Another week, another dip into the ol’ mail bag, as we’re about to embark on a journey together, hijacking the latest edition of Richard Griffin’s mail bag from over at the Toronto Star. Hold me.
As always, I have not read any of Griffin’s answers.
If there’s a question you’d like me to answer, email it to firstname.lastname@example.org and maybe he’ll select it for a future mail bag. Fingers crossed!
This might be one of those pointless ‘what if’ questions (and I’ll get hammered by DJF I’m sure), but I’m curious to get your opinion on what the state and future of the Jays might have been if the Florida and Dickey trades had not been made in the off season. There would have been some tinkering with the lineup of course, but would we have been in a better position going into 2014 if they had never happened? I was really buying into the build for the future concept, but also bought into the trades.
Rob Brander, Sydney, Australia
Certainly not a question anyone around here would bash, Rob, because the answer is exactly the key to understanding why they Jays did what they did last winter.
Thing is, the guys the Jays gave up in those trades, while terrific prospects to varying degrees, for the most part cannot be expected to be impact MLB players until after Jose Bautista’s contract expires, after Edwin Encarnacion’s contract expires, and after Colby Rasmus, Brandon Morrow, Ricky Romero, and Adam Lind all hit free agency. There may be some overlap in 2015, or because of additional option years on some of those deals, but, for example, Noah Syndergaard is only 20, and has pitched just 114 innings this year, so even if he does make a big league rotation next year– and, out of Spring Training, that’s hardly a guarantee– he’s not going to be able to put in a full workload as a starter anyway. He’s looking like he could be a terrific piece beyond that, but I think it’s safe to say it would have taken some exceptional circumstances for him to be a difference-making arm for the Jays in either his age 22 or age 23 seasons. Meanwhile, Justin Nicolino is 21 and has struggled since moving up to Double-A at mid-season, and Adeiny Hechavarria reached the Majors this year hitting about as poorly as advertised.
Travis d’Arnaud and Jake Marisnick are closer to providing value at the big league level, but had he remained in the Jays system, Marisnick would next year be battling with Anthony Gose and Kevin Pillar to maybe win a roster spot in the outfield, depending on what happens with Melky Cabrera (assuming he’s even still on the roster in this hypothetical). Of course, given how poorly J.P. Arencibia has played this year, Travis d’Arnaud is the one who really hurts, but again, that’s one of those prospects who might be a really impactful guy– if he can stay on the field– and that’s more likely to be in Bautista’s age 34 season of 2015.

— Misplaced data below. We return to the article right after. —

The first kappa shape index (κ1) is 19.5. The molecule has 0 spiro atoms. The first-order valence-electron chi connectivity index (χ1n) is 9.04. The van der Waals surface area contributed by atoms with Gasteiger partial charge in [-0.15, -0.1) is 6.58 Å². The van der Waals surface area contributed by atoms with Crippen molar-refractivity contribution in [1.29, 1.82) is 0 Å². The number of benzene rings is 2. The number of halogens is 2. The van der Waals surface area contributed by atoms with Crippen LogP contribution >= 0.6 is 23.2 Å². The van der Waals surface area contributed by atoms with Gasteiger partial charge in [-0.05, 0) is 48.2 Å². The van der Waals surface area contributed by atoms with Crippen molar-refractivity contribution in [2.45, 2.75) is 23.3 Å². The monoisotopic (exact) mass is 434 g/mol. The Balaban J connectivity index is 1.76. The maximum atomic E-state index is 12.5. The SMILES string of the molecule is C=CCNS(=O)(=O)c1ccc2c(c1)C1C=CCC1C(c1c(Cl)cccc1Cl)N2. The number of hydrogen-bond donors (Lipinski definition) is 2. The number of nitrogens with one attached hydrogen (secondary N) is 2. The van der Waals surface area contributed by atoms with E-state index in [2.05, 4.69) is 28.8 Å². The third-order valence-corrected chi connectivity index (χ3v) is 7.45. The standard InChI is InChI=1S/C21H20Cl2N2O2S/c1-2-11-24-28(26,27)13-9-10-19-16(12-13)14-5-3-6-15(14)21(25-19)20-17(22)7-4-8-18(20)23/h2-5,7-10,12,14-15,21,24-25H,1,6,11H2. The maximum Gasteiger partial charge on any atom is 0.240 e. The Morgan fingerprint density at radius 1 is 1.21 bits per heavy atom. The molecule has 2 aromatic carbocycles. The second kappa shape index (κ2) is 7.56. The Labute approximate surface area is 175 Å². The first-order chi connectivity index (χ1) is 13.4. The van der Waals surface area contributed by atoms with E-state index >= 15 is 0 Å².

Why does Bautista’s age and contract status matter so much? It’s not just him, but he was the club’s most important player and also the one farthest along the aging curve. By the time you’ll be starting to maybe, if you’re lucky, see truly impactful seasons from the prospects dealt away, Bautista will either be in a pretty solid decline, or heading towards one last big free agent payday. Encarnacion will be 33 in 2016, himself, and without those two guys at the height of their powers you’re relying a lot then on the development of the kids. It might have worked, and the team certainly could have dealt the likes of Jose, Edwin, Morrow and Rasmus along the way for other, younger pieces to help the full-on Cubs-like rebuild, but those folks who were once pencilling in Travis Snider, Anthony Gose and Kyle Drabek for stardom right about now know that’s hardly an exact science. Neither is building a team through trades, obviously, but the route the Jays have taken has at given them a much better shot in the near term, with Bautista and Encarnacion in better places age-wise, innings eaters in Buehrle and Dickey helping the rotation, and their other core pieces still here– plus they’ll have financial flexibility following 2015, with big dollars only guaranteed to Jose Reyes beyond that point, especially given the new commitment from an ownership that finally has been forced to see winning, not its slice of the revenue sharing pie, as the most savvy method of doing business.
Had it not have been for the deals of last winter the lineup going forward would still look pretty alright on paper, but maintaining the status quo in the rotation would mean something like Morrow-Happ-Hutchison-Drabek-Redmond, with Romero, Rogers, and eventually Nolin and Stroman as depth. Not a lot of hope there.
Sure, the Jays appear to have made a pretty giant misstep in terms of when and how they spent their money and so much of their prospect capital– Mat Latos, Gio Gonzalez or Yu Darvish would go a long way right now towards making that rotation look downright respectable– but that doesn’t mean at all that the cupboard is now bare, and in the meantime the club will have a couple of years to really make a push. Now it’s just… hopefully the next two chances at that don’t go as feebly as this year’s try has.